By Mark Teale on 1 February 2019
I have become a grandfather for the third time in the last week. My beautiful daughter gave birth to a very healthy 3kg boy, Edward Kyle. Very English I know - her wonderful partner is English.
My granddaughters, twins, Penelope and Adeline, are approaching two years of age - creating a feeling of joyful mayhem in my son’s household. This joyful mayhem was of course not helped by the purchase of an 8-week-old blue heeler, shah pea cross puppy called Tilley. The household can get extremely noisy, as you can imagine, but it is, of course, a lot of fun for me because I can visit, participate in the mayhem and then leave like any good grandparent.
On a more serious note, I do worry about my children, their partners and now my grandchildren.
My daughter and her partner live in Sydney and my son and his partner live in Wollongong. They all have well-paying jobs and have never been without work. Their biggest problem is they do not own their own homes they are renting. The chances of them buying a home in the areas where they live are remote.
It is a concern for me, and I often ask myself;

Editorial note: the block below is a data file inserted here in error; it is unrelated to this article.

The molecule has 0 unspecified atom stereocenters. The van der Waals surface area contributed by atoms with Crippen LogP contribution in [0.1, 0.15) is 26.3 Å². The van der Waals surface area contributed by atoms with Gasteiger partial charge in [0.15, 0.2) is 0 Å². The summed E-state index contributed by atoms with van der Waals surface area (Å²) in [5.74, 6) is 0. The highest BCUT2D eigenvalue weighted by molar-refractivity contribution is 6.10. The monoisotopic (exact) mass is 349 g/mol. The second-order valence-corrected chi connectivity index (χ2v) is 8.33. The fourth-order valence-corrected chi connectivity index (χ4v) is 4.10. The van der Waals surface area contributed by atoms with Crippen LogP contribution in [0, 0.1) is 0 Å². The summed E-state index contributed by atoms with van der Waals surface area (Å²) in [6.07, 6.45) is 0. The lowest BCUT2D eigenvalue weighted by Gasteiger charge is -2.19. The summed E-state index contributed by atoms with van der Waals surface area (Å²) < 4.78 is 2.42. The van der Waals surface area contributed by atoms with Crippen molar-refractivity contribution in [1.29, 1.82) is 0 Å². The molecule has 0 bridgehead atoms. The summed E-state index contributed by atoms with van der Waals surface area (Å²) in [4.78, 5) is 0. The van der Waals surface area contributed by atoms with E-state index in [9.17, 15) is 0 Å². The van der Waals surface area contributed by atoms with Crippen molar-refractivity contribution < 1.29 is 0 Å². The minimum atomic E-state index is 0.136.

- Should I be providing assistance to ensure that they may be able to purchase their own properties in the future?
- Do I defer my own retirement and continue to work to ensure I am able to provide financial assistance?
- Do I provide my home as security to enable them to secure a loan and purchase a home?
- Am I being selfish and inconsiderate but not providing any assistance?
I am sure I am not alone in thinking this when the purchase of a home can be out of reach for so many of our children.
I should point out that my children have never asked me for any assistance, it is only a feeling of parental responsibility which makes me question my actions or rather in-action.
My reasons - good or bad - for my lack of action are:
- I never received any help from my parents and managed to survive, have two children and purchase a home – of course, people will say today is more difficult.
- I have seen many situations where parents have helped than children and through no person’s fault, just unfortunate circumstances everyone has lost out financially and family relations have been strained to breaking point
- Finally, I believe my children are smart enough and resilient enough to stand on their own two feet and will succeed in their endeavours without my help. Which, in the end, they will find far more rewarding.
I should point out that I have invested money into education bonds for the two granddaughters and I will, of course, do the same for my grandson. And of course, finally, when I do pass away in 30 odd years, my children will receive my estate which should hopefully be enough to pay off the mortgage.
Am I being selfish – people will make up their own minds. I would be interested in your thoughts?